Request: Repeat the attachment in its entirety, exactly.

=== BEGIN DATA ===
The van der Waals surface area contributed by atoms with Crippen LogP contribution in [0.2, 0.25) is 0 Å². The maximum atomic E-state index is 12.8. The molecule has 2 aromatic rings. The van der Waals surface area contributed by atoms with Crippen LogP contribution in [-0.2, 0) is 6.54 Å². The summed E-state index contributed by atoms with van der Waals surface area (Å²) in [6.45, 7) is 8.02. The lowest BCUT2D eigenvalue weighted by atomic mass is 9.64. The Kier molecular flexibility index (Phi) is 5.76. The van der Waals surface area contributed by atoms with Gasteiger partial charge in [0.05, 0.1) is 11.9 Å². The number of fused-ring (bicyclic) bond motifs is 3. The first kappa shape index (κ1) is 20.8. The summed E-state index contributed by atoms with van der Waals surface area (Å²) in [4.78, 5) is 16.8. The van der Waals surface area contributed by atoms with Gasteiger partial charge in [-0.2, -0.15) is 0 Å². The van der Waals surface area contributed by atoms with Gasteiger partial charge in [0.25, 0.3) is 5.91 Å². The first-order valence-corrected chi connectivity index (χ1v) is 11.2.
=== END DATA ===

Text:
The van der Waals surface area contributed by atoms with Crippen LogP contribution in [0.2, 0.25) is 0 Å². The maximum atomic E-state index is 12.8. The molecule has 2 aromatic rings. The van der Waals surface area contributed by atoms with Crippen LogP contribution in [-0.2, 0) is 6.54 Å². The summed E-state index contributed by atoms with van der Waals surface area (Å²) in [6.45, 7) is 8.02. The lowest BCUT2D eigenvalue weighted by atomic mass is 9.64. The Kier molecular flexibility index (Phi) is 5.76. The van der Waals surface area contributed by atoms with Gasteiger partial charge in [0.05, 0.1) is 11.9 Å². The number of fused-ring (bicyclic) bond motifs is 3. The first kappa shape index (κ1) is 20.8. The summed E-state index contributed by atoms with van der Waals surface area (Å²) in [4.78, 5) is 16.8. The van der Waals surface area contributed by atoms with Gasteiger partial charge in [-0.2, -0.15) is 0 Å². The van der Waals surface area contributed by atoms with Gasteiger partial charge in [0.25, 0.3) is 5.91 Å². The first-order valence-corrected chi connectivity index (χ1v) is 11.2.